I love Mondays. After I get home from work, I get to laze on the sofa and learn what other bloggers are reading. If you are wondering what to read next, come join the fun with hosts Jen from Teach Mentor Texts and Kellee and Ricki from Unleashing Readers.
While other literature has entertained me this week, I've mostly just had energy for picture books.
Sam & Dave Dig a Hole by Mac Barnett
It's a good as everyone says it is. I loved the complicated messages that a group of grade 2/3/4 students took from it. They probably got it better than I did.
If You Want to Find Golden by Eileen Spinelli and Stacey Schuett.
Just beautiful. I have to remember this title when teachers are doing units on colours or poetry.
I revisited Whitewash by Ntozake Shange
I've used this book with students as part of a critical literacy unit many times. It never fails to move me to near tears, and I am always humbled by the students responses to it.
Cock-A-Doodle Doo, Creak, Pop-Pop, Moo by Jim Aylesworth
"This is the story of a day in the life of an old time farm. I enjoyed the rhythm and rhyming in the language. Brad Sneed's illustrations are both beautiful and fun at the same time. Together, the two of them capture the noisy busy life that once was."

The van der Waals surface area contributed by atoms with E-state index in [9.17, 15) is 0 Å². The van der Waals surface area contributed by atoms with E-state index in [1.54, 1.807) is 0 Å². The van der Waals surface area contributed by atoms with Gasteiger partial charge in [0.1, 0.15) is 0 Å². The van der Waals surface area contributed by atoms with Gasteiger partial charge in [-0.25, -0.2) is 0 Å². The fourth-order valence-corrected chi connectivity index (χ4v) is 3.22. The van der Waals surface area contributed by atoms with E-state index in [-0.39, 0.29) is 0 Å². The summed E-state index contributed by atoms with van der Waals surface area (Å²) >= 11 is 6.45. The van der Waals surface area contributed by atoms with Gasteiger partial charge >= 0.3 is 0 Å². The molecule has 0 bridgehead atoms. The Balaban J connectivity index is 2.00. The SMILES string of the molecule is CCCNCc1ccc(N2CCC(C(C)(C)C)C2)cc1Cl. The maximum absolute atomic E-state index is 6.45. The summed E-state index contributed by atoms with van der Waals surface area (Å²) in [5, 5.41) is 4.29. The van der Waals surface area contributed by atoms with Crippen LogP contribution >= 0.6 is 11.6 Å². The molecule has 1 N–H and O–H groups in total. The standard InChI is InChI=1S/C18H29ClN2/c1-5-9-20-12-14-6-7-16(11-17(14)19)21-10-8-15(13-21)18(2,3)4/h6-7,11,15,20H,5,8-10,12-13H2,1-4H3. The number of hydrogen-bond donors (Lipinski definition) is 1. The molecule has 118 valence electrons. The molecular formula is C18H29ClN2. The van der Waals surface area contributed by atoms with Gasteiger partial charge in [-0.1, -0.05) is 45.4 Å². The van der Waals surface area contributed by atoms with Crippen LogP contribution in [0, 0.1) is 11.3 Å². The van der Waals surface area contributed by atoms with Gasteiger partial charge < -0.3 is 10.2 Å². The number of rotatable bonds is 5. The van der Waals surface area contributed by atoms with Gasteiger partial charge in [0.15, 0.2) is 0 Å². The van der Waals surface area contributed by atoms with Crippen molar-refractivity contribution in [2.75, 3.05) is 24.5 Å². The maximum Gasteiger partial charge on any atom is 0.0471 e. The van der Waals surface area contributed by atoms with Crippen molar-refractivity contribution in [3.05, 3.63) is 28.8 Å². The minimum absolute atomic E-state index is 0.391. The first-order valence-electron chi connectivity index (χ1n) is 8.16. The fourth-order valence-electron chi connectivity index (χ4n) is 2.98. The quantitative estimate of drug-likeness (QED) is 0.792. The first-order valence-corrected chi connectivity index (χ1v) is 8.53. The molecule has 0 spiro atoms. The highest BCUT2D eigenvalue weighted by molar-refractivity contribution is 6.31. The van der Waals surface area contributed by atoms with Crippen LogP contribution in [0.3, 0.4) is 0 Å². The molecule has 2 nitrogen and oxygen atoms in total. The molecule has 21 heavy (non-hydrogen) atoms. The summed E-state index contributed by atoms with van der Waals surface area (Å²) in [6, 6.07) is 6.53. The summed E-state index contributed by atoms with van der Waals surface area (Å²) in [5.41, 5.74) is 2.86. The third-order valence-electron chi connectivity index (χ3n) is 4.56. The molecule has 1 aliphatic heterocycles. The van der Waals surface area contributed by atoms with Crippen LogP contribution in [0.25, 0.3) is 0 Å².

Everyone Can Learn to Ride a Bicycle by Chris Raschka
"I really wanted to love this book, and I think the text is very powerful. The pictures just didn't work for me though."
Two by Kathryn Otoshi
"This is another book I wanted to adore and just couldn't. I didn't mind the first part, but then the story got too preachy and out of control. There is nothing better than a simple story well told. Unfortunately, this isn't one of them."
Otis's Busy Day by Loren Long
I wish all emergent readers were as entertaining as this one. It has simple text and glorious images.
I finished listening to The Familiars by Adam Jay Epstein
This book has been on my radar for a bit. I'd read some good stuff about it, but it wasn't picked up by my readers, so thought I better read it myself. I'm glad I did. Sometimes you need a sweet fantasy with a bit of action.
Here's a spot of serendipity for you. I no sooner finished this title, than a young boy came to ask if we had it in the library.
brown girl dreaming by Jacqueline Woodson
This beautiful book worked for me on so many levels.
Hound Dog True by Linda Urbane
Linda Urbane can really do no wrong in my opinion. She excels in the simple story done well category. In this one, a shy young girl learns to be brave. Although I enjoyed it, it will take me a bit to find just right readers for it.
I've started How Not to Be Wrong: The Power of Mathematical Thinking by Jordan Ellenberg, and I am intrigued by it, but this past week my nonfiction reading has mostly focused on radiation therapy and other cancer related journal articles.
I'm listening to Paperboy by Vince Vawter and reading, with my eyes, Andrew Smith's Winger.